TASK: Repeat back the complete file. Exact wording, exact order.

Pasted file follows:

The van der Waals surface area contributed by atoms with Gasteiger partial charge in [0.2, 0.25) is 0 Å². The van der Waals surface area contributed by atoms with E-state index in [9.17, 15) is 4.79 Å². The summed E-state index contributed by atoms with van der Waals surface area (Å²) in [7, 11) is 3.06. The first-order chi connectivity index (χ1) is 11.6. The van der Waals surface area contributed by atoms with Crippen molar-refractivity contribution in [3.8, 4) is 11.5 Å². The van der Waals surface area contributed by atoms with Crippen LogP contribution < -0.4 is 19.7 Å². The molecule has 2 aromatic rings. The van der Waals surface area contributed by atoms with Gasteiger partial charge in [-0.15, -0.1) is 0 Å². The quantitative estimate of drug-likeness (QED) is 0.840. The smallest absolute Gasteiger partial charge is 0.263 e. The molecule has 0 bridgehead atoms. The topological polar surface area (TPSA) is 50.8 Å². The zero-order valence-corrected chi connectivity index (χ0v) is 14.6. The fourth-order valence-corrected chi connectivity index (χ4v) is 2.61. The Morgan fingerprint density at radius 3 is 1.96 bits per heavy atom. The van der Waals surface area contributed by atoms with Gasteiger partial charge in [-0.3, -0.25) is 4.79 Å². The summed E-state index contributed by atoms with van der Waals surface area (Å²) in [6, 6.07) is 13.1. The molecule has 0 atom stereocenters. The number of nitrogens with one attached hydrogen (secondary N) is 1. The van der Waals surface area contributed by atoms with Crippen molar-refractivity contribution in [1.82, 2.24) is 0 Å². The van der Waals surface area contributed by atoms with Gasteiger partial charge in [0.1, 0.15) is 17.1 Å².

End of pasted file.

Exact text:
The van der Waals surface area contributed by atoms with Gasteiger partial charge in [0.2, 0.25) is 0 Å². The van der Waals surface area contributed by atoms with E-state index in [9.17, 15) is 4.79 Å². The summed E-state index contributed by atoms with van der Waals surface area (Å²) in [7, 11) is 3.06. The first-order chi connectivity index (χ1) is 11.6. The van der Waals surface area contributed by atoms with Crippen molar-refractivity contribution in [3.8, 4) is 11.5 Å². The van der Waals surface area contributed by atoms with Crippen LogP contribution < -0.4 is 19.7 Å². The molecule has 2 aromatic rings. The van der Waals surface area contributed by atoms with Gasteiger partial charge in [-0.15, -0.1) is 0 Å². The quantitative estimate of drug-likeness (QED) is 0.840. The smallest absolute Gasteiger partial charge is 0.263 e. The molecule has 0 bridgehead atoms. The topological polar surface area (TPSA) is 50.8 Å². The zero-order valence-corrected chi connectivity index (χ0v) is 14.6. The fourth-order valence-corrected chi connectivity index (χ4v) is 2.61. The Morgan fingerprint density at radius 3 is 1.96 bits per heavy atom. The van der Waals surface area contributed by atoms with Gasteiger partial charge in [-0.3, -0.25) is 4.79 Å². The summed E-state index contributed by atoms with van der Waals surface area (Å²) in [6, 6.07) is 13.1. The molecule has 0 atom stereocenters. The number of nitrogens with one attached hydrogen (secondary N) is 1. The van der Waals surface area contributed by atoms with Crippen molar-refractivity contribution in [1.82, 2.24) is 0 Å². The van der Waals surface area contributed by atoms with Gasteiger partial charge in [0.1, 0.15) is 17.1 Å².